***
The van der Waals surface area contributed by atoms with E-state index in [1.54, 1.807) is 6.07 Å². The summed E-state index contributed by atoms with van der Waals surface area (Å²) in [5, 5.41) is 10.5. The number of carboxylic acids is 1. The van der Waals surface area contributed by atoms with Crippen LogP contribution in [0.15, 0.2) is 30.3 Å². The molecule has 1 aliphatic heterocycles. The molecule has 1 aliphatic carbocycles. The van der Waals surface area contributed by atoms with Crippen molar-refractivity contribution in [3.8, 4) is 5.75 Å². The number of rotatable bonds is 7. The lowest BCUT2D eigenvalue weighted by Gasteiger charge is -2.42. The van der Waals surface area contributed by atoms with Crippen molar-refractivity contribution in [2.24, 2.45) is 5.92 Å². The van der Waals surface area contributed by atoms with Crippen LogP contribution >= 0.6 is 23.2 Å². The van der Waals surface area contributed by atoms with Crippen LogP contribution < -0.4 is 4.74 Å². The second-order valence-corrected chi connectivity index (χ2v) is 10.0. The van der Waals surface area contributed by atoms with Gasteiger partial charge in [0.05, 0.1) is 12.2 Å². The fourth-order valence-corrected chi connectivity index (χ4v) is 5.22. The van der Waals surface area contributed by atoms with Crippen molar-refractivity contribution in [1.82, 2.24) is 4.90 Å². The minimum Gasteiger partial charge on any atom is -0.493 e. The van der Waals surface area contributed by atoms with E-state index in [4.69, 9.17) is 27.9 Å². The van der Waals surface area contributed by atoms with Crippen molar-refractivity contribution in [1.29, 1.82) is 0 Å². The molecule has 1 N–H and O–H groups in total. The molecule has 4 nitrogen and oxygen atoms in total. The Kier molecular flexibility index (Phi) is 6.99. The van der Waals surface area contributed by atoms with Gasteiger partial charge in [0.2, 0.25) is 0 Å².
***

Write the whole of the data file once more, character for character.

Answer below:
The van der Waals surface area contributed by atoms with E-state index in [1.54, 1.807) is 6.07 Å². The summed E-state index contributed by atoms with van der Waals surface area (Å²) in [5, 5.41) is 10.5. The number of carboxylic acids is 1. The van der Waals surface area contributed by atoms with Crippen LogP contribution in [0.15, 0.2) is 30.3 Å². The molecule has 1 aliphatic heterocycles. The molecule has 1 aliphatic carbocycles. The van der Waals surface area contributed by atoms with Crippen molar-refractivity contribution in [3.8, 4) is 5.75 Å². The number of rotatable bonds is 7. The lowest BCUT2D eigenvalue weighted by Gasteiger charge is -2.42. The van der Waals surface area contributed by atoms with Crippen molar-refractivity contribution in [2.24, 2.45) is 5.92 Å². The van der Waals surface area contributed by atoms with Crippen LogP contribution >= 0.6 is 23.2 Å². The van der Waals surface area contributed by atoms with Crippen LogP contribution < -0.4 is 4.74 Å². The second-order valence-corrected chi connectivity index (χ2v) is 10.0. The van der Waals surface area contributed by atoms with Gasteiger partial charge in [0.05, 0.1) is 12.2 Å². The fourth-order valence-corrected chi connectivity index (χ4v) is 5.22. The van der Waals surface area contributed by atoms with Crippen molar-refractivity contribution in [1.82, 2.24) is 4.90 Å². The minimum Gasteiger partial charge on any atom is -0.493 e. The van der Waals surface area contributed by atoms with E-state index in [4.69, 9.17) is 27.9 Å². The van der Waals surface area contributed by atoms with Crippen molar-refractivity contribution in [1.29, 1.82) is 0 Å². The molecule has 1 N–H and O–H groups in total. The molecule has 4 nitrogen and oxygen atoms in total. The Kier molecular flexibility index (Phi) is 6.99. The van der Waals surface area contributed by atoms with Gasteiger partial charge in [0.2, 0.25) is 0 Å².